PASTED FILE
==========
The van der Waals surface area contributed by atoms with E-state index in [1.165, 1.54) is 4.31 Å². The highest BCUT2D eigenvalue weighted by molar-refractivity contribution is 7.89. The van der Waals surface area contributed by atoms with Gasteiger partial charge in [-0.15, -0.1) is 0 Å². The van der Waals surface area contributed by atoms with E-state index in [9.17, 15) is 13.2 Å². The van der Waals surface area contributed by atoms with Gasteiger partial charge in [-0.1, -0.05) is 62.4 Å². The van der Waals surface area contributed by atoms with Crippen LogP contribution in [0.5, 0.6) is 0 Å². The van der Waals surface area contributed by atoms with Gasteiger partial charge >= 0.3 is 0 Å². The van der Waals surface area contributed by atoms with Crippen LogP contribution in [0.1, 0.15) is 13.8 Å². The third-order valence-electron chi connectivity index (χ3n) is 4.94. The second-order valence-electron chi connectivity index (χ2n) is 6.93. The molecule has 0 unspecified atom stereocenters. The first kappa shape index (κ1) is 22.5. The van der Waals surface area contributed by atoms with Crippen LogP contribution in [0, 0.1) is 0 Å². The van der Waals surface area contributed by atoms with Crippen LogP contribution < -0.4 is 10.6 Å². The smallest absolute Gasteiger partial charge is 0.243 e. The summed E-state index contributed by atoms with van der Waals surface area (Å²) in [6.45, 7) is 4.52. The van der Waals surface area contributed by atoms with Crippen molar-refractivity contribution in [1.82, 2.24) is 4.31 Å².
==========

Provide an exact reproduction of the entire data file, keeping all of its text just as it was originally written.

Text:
The van der Waals surface area contributed by atoms with E-state index in [1.165, 1.54) is 4.31 Å². The highest BCUT2D eigenvalue weighted by molar-refractivity contribution is 7.89. The van der Waals surface area contributed by atoms with Gasteiger partial charge in [-0.15, -0.1) is 0 Å². The van der Waals surface area contributed by atoms with E-state index in [9.17, 15) is 13.2 Å². The van der Waals surface area contributed by atoms with Gasteiger partial charge in [-0.1, -0.05) is 62.4 Å². The van der Waals surface area contributed by atoms with Crippen LogP contribution in [0.5, 0.6) is 0 Å². The van der Waals surface area contributed by atoms with Gasteiger partial charge >= 0.3 is 0 Å². The van der Waals surface area contributed by atoms with Crippen LogP contribution in [0.1, 0.15) is 13.8 Å². The third-order valence-electron chi connectivity index (χ3n) is 4.94. The second-order valence-electron chi connectivity index (χ2n) is 6.93. The molecule has 0 unspecified atom stereocenters. The first kappa shape index (κ1) is 22.5. The van der Waals surface area contributed by atoms with Crippen LogP contribution in [0, 0.1) is 0 Å². The van der Waals surface area contributed by atoms with Crippen LogP contribution < -0.4 is 10.6 Å². The smallest absolute Gasteiger partial charge is 0.243 e. The summed E-state index contributed by atoms with van der Waals surface area (Å²) in [6.45, 7) is 4.52. The van der Waals surface area contributed by atoms with Crippen molar-refractivity contribution in [1.82, 2.24) is 4.31 Å².